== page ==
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Dow jumps 400 points after Gilead coronavirus drug remdesivir showed promise 

A trial of the antiviral drug remesivir has produced ‘positive data’ for treating coronavirus patients, its maker, Gilead Sciences, said Wednesday. 

Gilead announced the results of a clinical trial testing the drug, which was originally developed to treat Ebola patients, in people severely ill with coronavirus. 

Half of the 397 patients, who were sick enough to need additional oxygen, but not to be placed on ventilators, improved within 10 days of a five-day treatment course and those who were on a 10-day regimen were better by the eleventh day. 

More than half of the patients were discharged from the hospital within two weeks, Gilead announced in a press release.

Gilead Science’s remdesivir showed promising trial results after the company announced Wednesday that more than half of patients treated with the drug recovered within two weeks

Remdesivir has been among the top contenders of existing drugs being trialled for treating coronavirus, although World Health Organization documents leaked last week suggested it had failed to help patients in a more than 200-person trial recover.

Gilead defended the trial, saying it believed the leaked data was a ‘mischaracterization’ of the study’s results. 

It’s unclear whether the newly-announced results are from the same trial. 

For the phase 3 trial announced Wednesday, Gilead treated 397 severely ill patients with its antiviral drug. 

The company’s Wednesday press release did not specify the locations of the patients. However, it announced in March the initiation of two trials of the drug, one of which would study 400 patients in the Hubei Province of China, where coronavirus first emerged.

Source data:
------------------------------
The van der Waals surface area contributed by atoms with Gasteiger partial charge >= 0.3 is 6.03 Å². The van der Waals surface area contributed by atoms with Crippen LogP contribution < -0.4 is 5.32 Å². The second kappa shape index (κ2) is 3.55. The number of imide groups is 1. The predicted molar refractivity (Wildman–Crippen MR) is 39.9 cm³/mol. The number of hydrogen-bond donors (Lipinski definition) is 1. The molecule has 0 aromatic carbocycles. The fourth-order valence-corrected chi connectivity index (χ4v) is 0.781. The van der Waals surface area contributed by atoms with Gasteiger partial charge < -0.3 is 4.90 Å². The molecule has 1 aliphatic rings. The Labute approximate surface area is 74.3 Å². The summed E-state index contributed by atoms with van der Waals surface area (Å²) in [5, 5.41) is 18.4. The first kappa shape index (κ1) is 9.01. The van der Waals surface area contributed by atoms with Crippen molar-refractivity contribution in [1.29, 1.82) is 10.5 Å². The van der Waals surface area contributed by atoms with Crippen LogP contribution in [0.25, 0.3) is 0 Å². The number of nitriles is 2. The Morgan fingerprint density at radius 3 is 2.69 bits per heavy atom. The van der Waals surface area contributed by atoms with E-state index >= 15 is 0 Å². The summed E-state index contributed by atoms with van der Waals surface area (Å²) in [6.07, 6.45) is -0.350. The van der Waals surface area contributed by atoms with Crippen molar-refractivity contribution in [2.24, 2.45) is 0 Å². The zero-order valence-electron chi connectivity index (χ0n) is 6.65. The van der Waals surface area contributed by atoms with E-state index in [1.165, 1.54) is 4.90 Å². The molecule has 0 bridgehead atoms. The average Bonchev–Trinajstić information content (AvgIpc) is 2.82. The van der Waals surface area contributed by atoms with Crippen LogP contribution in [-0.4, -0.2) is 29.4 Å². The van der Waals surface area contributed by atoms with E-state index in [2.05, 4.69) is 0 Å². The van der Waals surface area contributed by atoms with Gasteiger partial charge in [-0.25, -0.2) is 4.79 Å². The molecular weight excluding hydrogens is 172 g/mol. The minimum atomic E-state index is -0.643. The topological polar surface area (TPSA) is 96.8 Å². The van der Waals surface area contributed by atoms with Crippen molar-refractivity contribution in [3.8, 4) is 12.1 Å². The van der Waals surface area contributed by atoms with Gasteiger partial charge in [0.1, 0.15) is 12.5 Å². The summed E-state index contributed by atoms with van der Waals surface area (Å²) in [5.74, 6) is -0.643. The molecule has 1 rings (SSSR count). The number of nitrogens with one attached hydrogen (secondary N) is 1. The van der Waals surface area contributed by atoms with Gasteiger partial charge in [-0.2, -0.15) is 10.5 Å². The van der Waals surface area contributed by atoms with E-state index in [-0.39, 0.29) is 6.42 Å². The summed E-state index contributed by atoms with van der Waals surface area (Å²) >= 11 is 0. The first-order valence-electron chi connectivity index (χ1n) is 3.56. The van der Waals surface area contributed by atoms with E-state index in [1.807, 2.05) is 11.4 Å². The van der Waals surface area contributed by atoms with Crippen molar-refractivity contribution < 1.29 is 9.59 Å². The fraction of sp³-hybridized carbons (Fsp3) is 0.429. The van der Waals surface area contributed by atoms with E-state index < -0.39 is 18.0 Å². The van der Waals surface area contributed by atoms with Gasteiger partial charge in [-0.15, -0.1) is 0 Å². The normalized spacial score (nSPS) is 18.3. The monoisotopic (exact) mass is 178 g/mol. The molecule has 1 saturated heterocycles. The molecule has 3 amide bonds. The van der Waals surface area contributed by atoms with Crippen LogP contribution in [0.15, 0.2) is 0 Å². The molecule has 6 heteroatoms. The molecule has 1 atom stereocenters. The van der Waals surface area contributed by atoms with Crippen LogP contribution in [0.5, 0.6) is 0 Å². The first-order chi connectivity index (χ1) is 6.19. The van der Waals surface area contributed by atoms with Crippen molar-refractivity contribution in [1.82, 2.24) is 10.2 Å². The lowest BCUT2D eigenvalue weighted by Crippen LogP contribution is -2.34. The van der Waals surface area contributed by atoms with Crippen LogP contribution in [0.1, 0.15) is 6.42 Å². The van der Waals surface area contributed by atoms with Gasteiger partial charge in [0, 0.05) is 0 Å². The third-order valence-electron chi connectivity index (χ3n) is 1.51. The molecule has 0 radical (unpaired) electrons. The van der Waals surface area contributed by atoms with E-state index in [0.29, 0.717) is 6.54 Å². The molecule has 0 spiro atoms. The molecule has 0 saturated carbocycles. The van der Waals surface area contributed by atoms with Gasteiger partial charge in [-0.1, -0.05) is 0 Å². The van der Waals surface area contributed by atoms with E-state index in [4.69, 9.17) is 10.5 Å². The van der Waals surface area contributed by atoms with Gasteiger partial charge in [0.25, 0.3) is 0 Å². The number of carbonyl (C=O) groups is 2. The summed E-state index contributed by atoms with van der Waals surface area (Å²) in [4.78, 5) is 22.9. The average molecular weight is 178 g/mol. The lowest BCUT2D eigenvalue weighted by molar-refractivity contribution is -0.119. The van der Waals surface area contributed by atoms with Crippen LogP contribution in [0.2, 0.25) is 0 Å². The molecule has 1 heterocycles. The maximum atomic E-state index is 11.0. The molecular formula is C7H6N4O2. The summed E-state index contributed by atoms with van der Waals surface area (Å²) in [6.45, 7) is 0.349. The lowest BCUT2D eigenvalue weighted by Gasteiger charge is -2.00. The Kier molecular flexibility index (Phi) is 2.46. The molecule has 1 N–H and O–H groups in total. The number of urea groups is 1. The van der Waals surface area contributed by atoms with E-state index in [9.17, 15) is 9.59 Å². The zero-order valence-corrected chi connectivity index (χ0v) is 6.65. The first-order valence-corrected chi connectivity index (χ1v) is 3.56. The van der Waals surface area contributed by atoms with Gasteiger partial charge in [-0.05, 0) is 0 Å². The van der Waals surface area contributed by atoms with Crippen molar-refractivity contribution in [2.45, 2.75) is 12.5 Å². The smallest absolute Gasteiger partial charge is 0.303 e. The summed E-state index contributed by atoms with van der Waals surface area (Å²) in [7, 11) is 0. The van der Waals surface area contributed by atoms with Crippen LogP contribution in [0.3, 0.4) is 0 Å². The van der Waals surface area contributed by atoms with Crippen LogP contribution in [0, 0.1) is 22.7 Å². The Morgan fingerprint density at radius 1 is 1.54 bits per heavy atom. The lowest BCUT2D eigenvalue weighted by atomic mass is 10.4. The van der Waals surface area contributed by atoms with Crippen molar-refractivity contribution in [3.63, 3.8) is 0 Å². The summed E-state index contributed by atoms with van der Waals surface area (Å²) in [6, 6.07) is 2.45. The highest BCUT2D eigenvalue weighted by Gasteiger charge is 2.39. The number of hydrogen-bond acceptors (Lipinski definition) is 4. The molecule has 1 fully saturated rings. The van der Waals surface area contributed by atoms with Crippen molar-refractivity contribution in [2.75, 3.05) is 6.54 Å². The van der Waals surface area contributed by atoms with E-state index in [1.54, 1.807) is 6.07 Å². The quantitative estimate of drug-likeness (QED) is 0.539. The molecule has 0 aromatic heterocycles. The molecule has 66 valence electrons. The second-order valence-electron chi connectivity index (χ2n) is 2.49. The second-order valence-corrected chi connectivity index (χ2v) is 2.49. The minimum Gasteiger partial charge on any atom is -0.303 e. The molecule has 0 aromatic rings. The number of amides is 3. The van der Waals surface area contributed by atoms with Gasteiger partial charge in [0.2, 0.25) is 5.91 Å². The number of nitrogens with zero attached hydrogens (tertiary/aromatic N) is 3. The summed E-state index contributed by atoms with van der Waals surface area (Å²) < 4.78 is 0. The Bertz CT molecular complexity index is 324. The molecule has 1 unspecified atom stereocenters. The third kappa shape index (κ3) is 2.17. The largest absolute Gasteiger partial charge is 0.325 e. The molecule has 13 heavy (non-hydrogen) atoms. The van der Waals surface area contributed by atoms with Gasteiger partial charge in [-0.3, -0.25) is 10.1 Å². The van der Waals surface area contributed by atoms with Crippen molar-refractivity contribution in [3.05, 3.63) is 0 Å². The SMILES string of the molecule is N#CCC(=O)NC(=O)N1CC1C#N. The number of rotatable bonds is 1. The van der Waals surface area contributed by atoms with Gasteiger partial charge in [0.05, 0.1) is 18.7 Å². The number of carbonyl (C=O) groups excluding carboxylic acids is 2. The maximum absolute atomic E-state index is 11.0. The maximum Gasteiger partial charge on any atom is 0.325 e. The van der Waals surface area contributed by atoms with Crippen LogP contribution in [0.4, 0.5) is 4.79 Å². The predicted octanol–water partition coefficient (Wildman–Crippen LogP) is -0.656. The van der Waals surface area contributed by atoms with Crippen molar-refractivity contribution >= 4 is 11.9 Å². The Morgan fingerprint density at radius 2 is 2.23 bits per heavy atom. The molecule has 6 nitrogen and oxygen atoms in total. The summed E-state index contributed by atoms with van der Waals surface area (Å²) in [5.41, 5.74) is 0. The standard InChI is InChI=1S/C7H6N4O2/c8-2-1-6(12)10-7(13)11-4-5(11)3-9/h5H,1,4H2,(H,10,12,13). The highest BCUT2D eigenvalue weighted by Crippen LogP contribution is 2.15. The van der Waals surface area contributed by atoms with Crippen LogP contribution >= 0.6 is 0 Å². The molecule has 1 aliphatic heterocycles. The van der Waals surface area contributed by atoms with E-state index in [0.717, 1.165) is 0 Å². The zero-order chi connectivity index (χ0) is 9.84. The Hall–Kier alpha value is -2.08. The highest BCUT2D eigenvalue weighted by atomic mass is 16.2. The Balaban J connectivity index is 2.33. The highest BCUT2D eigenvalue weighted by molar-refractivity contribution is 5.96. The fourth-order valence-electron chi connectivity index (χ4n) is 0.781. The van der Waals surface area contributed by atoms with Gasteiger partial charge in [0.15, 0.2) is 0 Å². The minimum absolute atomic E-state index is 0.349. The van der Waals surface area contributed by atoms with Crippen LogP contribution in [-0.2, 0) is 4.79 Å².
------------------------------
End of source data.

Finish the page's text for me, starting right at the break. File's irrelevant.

The ages and sexes of those patients were not disclosed.  

Severely ill coronavirus patients, like those treated in the remdesivir trial, require oxygen to keep them alive, including mechanical ventilation (pictured). Safe treatments for these people are badly needed, as an estimated 80% of those put on ventilators will not survive (file)

Severely ill coronavirus patients, like those treated in the remdesivir trial, require oxygen to keep them alive, including mechanical ventilation (pictured). Safe treatments for these people are badly needed, as an estimated 80% of those put on ventilators will not survive (file) 

The company tried two different treatment regimens for severely ill coronavirus patients – a five-day and 10-day course – but did not include a control arm of patients who did not receive the drug. 

COVID-19 is considered ‘severe’ if a patient is hospitalized and needs supplemental oxygen. 

Among those who were treated for five days, 60 percent could go home by day 14. 

In the 10-day treatment group, 52 percent were discharged within two weeks. 

Full recovery was achieved on the same timeline by 53.8 percent of the 10-day treatment group, and by 64.5 percent of people in the five-day treatment group. 

‘These data are encouraging as they indicate that patients who received a shorter, 5-day course of remdesivir experienced similar clinical improvement as patients who received a 10-day treatment course,’ said Dr Aruna Subramanian, a Stanford University infectious diseases professor who helped lead the study.  

Read more at DailyMail.co.uk